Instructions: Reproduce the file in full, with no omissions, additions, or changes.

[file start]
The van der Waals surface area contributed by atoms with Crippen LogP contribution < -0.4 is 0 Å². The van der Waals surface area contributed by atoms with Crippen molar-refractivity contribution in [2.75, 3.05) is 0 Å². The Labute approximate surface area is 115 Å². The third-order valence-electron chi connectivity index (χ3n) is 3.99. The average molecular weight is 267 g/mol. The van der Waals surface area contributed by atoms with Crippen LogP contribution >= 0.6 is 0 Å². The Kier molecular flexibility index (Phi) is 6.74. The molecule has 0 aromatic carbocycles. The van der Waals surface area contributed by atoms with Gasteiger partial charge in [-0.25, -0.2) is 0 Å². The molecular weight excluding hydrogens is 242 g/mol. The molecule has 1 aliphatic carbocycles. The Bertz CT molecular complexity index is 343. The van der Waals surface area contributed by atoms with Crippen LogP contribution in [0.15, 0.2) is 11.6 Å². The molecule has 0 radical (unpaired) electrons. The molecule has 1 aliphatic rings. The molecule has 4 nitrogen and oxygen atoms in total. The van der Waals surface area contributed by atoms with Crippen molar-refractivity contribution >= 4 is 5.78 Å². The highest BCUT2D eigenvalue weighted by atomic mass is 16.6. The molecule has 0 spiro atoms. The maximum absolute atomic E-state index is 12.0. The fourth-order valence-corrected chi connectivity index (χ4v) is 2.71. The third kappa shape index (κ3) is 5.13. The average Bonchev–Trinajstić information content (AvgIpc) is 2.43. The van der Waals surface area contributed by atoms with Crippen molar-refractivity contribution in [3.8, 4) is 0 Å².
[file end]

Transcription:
The van der Waals surface area contributed by atoms with Crippen LogP contribution < -0.4 is 0 Å². The van der Waals surface area contributed by atoms with Crippen molar-refractivity contribution in [2.75, 3.05) is 0 Å². The Labute approximate surface area is 115 Å². The third-order valence-electron chi connectivity index (χ3n) is 3.99. The average molecular weight is 267 g/mol. The van der Waals surface area contributed by atoms with Crippen LogP contribution >= 0.6 is 0 Å². The Kier molecular flexibility index (Phi) is 6.74. The molecule has 0 aromatic carbocycles. The van der Waals surface area contributed by atoms with Gasteiger partial charge in [-0.25, -0.2) is 0 Å². The molecular weight excluding hydrogens is 242 g/mol. The molecule has 1 aliphatic carbocycles. The Bertz CT molecular complexity index is 343. The van der Waals surface area contributed by atoms with Crippen LogP contribution in [0.15, 0.2) is 11.6 Å². The molecule has 0 radical (unpaired) electrons. The molecule has 1 aliphatic rings. The molecule has 4 nitrogen and oxygen atoms in total. The van der Waals surface area contributed by atoms with Crippen molar-refractivity contribution >= 4 is 5.78 Å². The highest BCUT2D eigenvalue weighted by atomic mass is 16.6. The molecule has 0 spiro atoms. The maximum absolute atomic E-state index is 12.0. The fourth-order valence-corrected chi connectivity index (χ4v) is 2.71. The third kappa shape index (κ3) is 5.13. The average Bonchev–Trinajstić information content (AvgIpc) is 2.43. The van der Waals surface area contributed by atoms with Crippen molar-refractivity contribution in [3.8, 4) is 0 Å².